After a few days of taking regular doses of Expectane and “female hormones,” Hesse discovers he’s pregnant — and his personality changes. He starts to take on stereotypically feminine attributes: He cries at schmaltzy commercials and says he hasn’t got a thing to wear when dressing for dinner. After a night out with their former colleagues in which Hesse is uncharacteristically gregarious, flirting and dancing with Reddin, Arbogast tells him, “your hormone surges are getting out of control” and demands they end the trial early.

Arbogast tells Hesse that the embryo will break down and be reabsorbed by his body as soon as he stops his medication. But the movie avoids wasting Reddin’s egg/antagonizing the “pro-life” movement when Hesse decides to continue his pregnancy in secret. Reddin has offered to share lab space with Hesse, so he has to (literally and figuratively) cover up his pregnancy in her presence, citing a mysterious European illness that makes men fat. She responds by saying she has it worse: “You should try being a woman sometime, it’s a nightmare. Your body goes peculiar with your first period and it doesn’t stop until menopause. It’s a lifetime of leaking and swelling, spotting and smears, crippling cramps, raging hormones…”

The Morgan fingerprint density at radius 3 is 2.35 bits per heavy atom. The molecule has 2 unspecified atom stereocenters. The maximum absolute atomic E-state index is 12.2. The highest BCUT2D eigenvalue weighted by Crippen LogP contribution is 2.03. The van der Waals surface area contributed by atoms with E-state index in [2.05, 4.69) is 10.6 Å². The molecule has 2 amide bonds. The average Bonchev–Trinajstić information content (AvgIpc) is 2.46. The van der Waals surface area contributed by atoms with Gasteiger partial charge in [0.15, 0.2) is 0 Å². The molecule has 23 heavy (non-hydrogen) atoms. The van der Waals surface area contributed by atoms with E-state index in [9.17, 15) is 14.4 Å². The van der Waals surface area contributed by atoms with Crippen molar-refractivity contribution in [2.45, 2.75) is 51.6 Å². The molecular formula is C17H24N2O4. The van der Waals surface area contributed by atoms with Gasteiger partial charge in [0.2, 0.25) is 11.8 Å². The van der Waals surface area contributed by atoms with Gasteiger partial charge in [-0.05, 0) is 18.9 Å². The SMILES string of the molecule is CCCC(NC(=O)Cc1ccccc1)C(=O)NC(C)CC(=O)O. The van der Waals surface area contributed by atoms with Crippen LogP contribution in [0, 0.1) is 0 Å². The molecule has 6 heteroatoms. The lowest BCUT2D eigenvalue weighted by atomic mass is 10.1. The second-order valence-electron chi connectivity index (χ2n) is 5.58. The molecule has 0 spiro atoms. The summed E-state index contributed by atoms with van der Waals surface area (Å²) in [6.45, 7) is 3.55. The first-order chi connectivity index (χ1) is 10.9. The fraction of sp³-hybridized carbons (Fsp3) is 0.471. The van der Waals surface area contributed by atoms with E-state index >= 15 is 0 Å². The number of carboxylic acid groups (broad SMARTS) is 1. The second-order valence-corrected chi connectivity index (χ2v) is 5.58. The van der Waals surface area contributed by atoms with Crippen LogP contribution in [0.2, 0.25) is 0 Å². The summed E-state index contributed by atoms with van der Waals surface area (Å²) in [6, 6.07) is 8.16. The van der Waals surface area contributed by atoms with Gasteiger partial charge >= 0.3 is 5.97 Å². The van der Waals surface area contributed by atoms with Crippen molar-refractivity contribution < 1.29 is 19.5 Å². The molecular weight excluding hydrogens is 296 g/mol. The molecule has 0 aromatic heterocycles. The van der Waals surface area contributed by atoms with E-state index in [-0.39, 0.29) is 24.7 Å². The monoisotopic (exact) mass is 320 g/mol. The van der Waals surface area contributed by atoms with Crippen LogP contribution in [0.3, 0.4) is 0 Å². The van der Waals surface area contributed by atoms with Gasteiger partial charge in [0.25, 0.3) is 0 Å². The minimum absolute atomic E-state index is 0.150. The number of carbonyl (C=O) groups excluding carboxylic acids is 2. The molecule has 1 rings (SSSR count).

It’s a speech that demonstrates a very mid-’90s understanding of feminism, one that uses biological differences to “prove” men and women will never be equal. In fact, this entire (male-written, male-directed) film is an extended straw-man argument, attempting to prove that women don’t really want equality because we don’t like it when men are the ones having babies. When Reddin learns that Hesse is carrying her baby, she tells him: “You think men don’t hold enough cards, you have to take this away from us as well?” (A reaction, by the way, that Arbogast later pronounces “typical.”)